"We are heading into a dangerous period. It's not just about the two-week exercise, but probably also about the next two months, because the exercise helps them to be ready for an attack", he said.

The Russian drill comes at the same time as a Swedish exercise involving 19,000 mostly Swedish troops and 1,500 soldiers from the US, France, Norway, and other Nato members.

Sweden, which is not part of Nato, has said its exercise, called Aurora, was not timed to challenge the Russian show of force.

Nato soldiers will take part in a large Polish drill, called Dragon-17, on 25 September.

The Western alliance will also hold six small exercises in the Mediterranean Sea and in Germany, Bulgaria, Slovenia, Romania, and Turkey this month.

EU rejects US trade 'gun to the head'

EU leaders demanded a permanent exemption from US tariffs on steel and aluminium - and ruled out any bilateral trade talks within the 1 May deadline set by Donald Trump.

News in Brief

  1. EU wants 'Paris' climate strategy within 13 months
  2. Workload of EU court remains high
  3. Spain's supreme court charges Catalan separatist leaders
  4. EU calls for 'permanent' exemption from US tariffs
  5. Summit backs guidelines for future EU-UK talks
  6. Macron support drops as public sector workers go on strike
  7. EU leaders condemn Turkey for illegal actions in Aegean Sea
  8. Parliament must publish 'trilogue' documents, court says

Stakeholders' Highlights

  1. EUobserverStart a Career in EU Media. Apply Now to Become Our Next Sales Associate
  2. EUobserverHiring - Finance Officer With Accounting Degree or Experience - Apply Now!
  3. ECR GroupAn Opportunity to Help Shape a Better Future for Europe
  4. Counter BalanceControversial Turkish Azerbaijani Gas Pipeline Gets Major EU Loan
  5. World VisionSyria’s Children ‘At Risk of Never Fully Recovering', New Study Finds
  6. Macedonian Human Rights MovementMeets with US Congress Member to Denounce Anti-Macedonian Name Negotiations
  7. Martens CentreEuropean Defence Union: Time to Aim High?
  8. UNESDAWatch UNESDA’s President Toast Its 60th Anniversary Year
  9. AJC Transatlantic InstituteAJC Condemns MEP Ana Gomes’s Anti-Semitic Remark, Calls for Disciplinary Action
  10. EPSUEU Commissioners Deny 9.8 Million Workers Legal Minimum Standards on Information Rights
  11. ACCAAppropriate Risk Management is Crucial for Effective Strategic Leadership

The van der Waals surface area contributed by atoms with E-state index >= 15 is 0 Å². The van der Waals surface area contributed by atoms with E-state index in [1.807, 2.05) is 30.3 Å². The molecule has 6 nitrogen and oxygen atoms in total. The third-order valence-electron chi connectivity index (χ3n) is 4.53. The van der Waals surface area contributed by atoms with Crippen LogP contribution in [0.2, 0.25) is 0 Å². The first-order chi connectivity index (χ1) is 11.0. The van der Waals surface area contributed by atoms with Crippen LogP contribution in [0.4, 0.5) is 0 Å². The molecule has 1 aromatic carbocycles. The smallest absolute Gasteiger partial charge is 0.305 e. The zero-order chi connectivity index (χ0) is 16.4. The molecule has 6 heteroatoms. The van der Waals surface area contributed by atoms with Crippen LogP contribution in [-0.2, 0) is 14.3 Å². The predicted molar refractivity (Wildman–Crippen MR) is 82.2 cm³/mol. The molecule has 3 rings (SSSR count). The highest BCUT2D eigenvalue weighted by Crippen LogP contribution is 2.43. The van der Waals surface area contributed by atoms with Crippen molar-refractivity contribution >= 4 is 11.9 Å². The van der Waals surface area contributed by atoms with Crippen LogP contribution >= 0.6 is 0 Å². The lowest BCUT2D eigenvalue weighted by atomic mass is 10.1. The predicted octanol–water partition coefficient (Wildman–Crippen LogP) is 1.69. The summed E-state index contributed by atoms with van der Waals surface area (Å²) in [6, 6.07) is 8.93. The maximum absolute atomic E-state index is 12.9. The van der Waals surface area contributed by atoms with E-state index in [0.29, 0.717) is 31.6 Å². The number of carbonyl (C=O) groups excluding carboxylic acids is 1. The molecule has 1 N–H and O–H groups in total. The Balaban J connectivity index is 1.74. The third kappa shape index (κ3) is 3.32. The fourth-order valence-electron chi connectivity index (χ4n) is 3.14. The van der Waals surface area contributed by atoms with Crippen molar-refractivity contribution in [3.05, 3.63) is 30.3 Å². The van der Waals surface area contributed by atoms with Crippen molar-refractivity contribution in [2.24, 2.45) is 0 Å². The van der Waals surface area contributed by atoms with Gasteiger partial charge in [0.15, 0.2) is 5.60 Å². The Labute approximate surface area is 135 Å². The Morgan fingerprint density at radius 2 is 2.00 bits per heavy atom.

12. EPSUWill the Circular Economy be an Economy With no Workers?

Latest News

  1. Nordic states discuss targeted Russia sanctions
  2. Commission sticks to its line on Barroso case
  3. Germany and France promise new Russia sanctions
  4. EU rejects US trade 'gun to the head'
  5. Tariffs and Turkey will top This WEEK
  6. EU leaders roll over Brexit talks amid Trump and Russia fears
  7. Europe needs corporate tax reform - a digital tax isn't it
  8. EU data chiefs rally behind UK over Cambridge Analytica

Stakeholders' Highlights

  1. European Jewish CongressThe 2018 European Medal of Tolerance Goes to Prince Albert II of Monaco
  2. FiscalNoteGlobal Policy Trends: What to Watch in 2018
  3. Human Rights and Democracy NetworkPromoting Human Rights and Democracy in the Next Eu Multiannual Financial Framework
  4. Mission of China to the EUDigital Cooperation a Priority for China-EU Relations
  5. ECTACompetition must prevail in the quest for telecoms investment
  6. European Friends of ArmeniaTaking Stock of 30 Years of EU Policy on the Nagorno-Karabakh Conflict: How Can the EU Contribute to Peace?
  7. ILGA EuropeCongratulations Finland!
  8. UNICEFCyclone Season Looms Over 720,000 Rohingya Children in Myanmar & Bangladesh
  9. European Gaming & Betting AssociationEU Court: EU Commission Correct to Issue Guidelines for Online Gambling Services
  10. Mission of China to the EUChina Hopes for More Exchanges With Nordic, Baltic Countries
  11. Macedonian Human Rights MovementCondemns Facebook for Actively Promoting Anti-Macedonian Racism
  12. Nordic Council of MinistersGlobal Seed Vault: Gene Banks Gather to Celebrate 1 Million Seed Collections